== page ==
10 Health Benefits of Blueberries

Summer is here and fresh blueberries are abundant. Often labeled as a superfood, these sweet and tangy fruits are among the most nutrient dense berries and possess many health benefits. Blueberries have been shown to promote longevity, improve cognitive function, and fight DNA damage, metabolic syndrome, heart disease, cancer and more. Continue reading to learn 10 health benefits of blueberries.

Nutrient value of blueberries

There are three varieties of blueberries:

  1. Highbush
  2. Lowbush
  3. Rabbit eye

…and all are known to have benefits. One cup (148 grams) of blueberries contains:

  • Calories: 85
  • Saturated Fat: 0 g
  • Polyunsaturated fat: .2 g
  • Monounsaturated fat: .1 g
  • Dietary fiber: 3.6 g (14% of the RDA)
  • Protein: 1.1 g (2% of the RDA)
  • Vitamin K: 36% of the RDA
  • Manganese: 25% of the RDA
  • Vitamin C: 24% of the RDA
  • Vitamin B-6: 5% of the RDA
  • Copper: 4% of the RDA

Powerful antioxidants

In addition to these nutrients, blueberries are antioxidant powerhouses. They have a higher antioxidant value than almost any other food, making them great protectors against heart, brain, vision, age-related illnesses and many types of cancers.

One 3.5 ounce serving of blueberries provides the body with an antioxidant value equivalent of about FIVE servings of many fruits and veggies!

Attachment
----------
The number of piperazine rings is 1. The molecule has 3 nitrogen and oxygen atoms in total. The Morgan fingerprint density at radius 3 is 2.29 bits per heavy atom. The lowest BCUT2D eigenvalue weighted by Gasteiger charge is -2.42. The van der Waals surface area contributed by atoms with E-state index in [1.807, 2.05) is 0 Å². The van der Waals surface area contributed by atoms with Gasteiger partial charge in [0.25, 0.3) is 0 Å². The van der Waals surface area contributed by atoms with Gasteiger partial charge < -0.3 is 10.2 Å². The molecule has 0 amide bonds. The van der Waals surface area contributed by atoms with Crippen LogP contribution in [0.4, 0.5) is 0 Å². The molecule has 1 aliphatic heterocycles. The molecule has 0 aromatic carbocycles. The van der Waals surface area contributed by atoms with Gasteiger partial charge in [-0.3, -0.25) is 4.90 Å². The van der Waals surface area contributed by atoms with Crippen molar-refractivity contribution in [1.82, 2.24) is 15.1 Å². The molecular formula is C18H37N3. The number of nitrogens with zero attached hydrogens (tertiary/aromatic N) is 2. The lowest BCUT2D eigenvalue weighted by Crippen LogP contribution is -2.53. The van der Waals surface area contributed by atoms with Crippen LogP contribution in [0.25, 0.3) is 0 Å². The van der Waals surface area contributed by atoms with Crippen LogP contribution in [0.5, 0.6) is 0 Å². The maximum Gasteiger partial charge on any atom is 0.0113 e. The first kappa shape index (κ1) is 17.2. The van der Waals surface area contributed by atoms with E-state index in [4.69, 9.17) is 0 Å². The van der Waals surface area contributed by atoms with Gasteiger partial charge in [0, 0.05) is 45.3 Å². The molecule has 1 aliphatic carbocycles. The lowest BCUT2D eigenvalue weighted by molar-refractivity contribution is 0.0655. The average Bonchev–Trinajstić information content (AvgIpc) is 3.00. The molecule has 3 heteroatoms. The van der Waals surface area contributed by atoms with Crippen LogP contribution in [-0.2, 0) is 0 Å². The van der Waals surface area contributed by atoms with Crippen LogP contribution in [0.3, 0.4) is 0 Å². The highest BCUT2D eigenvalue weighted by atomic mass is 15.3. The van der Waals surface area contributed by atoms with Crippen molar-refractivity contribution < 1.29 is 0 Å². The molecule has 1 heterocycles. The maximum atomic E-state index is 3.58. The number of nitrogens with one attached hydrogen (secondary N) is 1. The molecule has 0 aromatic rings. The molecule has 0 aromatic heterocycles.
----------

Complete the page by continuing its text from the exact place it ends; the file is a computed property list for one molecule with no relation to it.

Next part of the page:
Blueberries are packed with powerful antioxidant phytonutrients called anthocyanins. Anthocyanins are bioactive flavonoids that give foods like blueberries, eggplants and red cabbage their deep blue, red and purple hues. Aside from providing robust colors to fruits and veggies, anthocyanins also reduce inflammation and neutralize harmful free radical damage within the body, making blueberries highly beneficial in the fight against many chronic diseases.

Ten-Health-Benefits-Of-Blueberries

Here are 10 health benefits of blueberries.

1. Lower your risk of neurological diseases

  • Adding blueberries to your diet may ultimately decrease your risk for neurological disorders such as Dementia, Alzheimer’s and Parkinson’s Disease.
  • Blueberries are known as “neuro-protective agents” because they contain high levels of phenols, particularly gallic acid. This means that blueberries can protect our brains from degeneration, neurotoxicity and oxidative stress by slowing down age-related damage to brain cells.
  • Consistent consumption of blueberries also increases levels of dopamine in the body. Dopamine is an essential neurotransmitter that enables the body to perform smooth, controlled movements and is responsible for efficient memory, attention, and problem-solving function.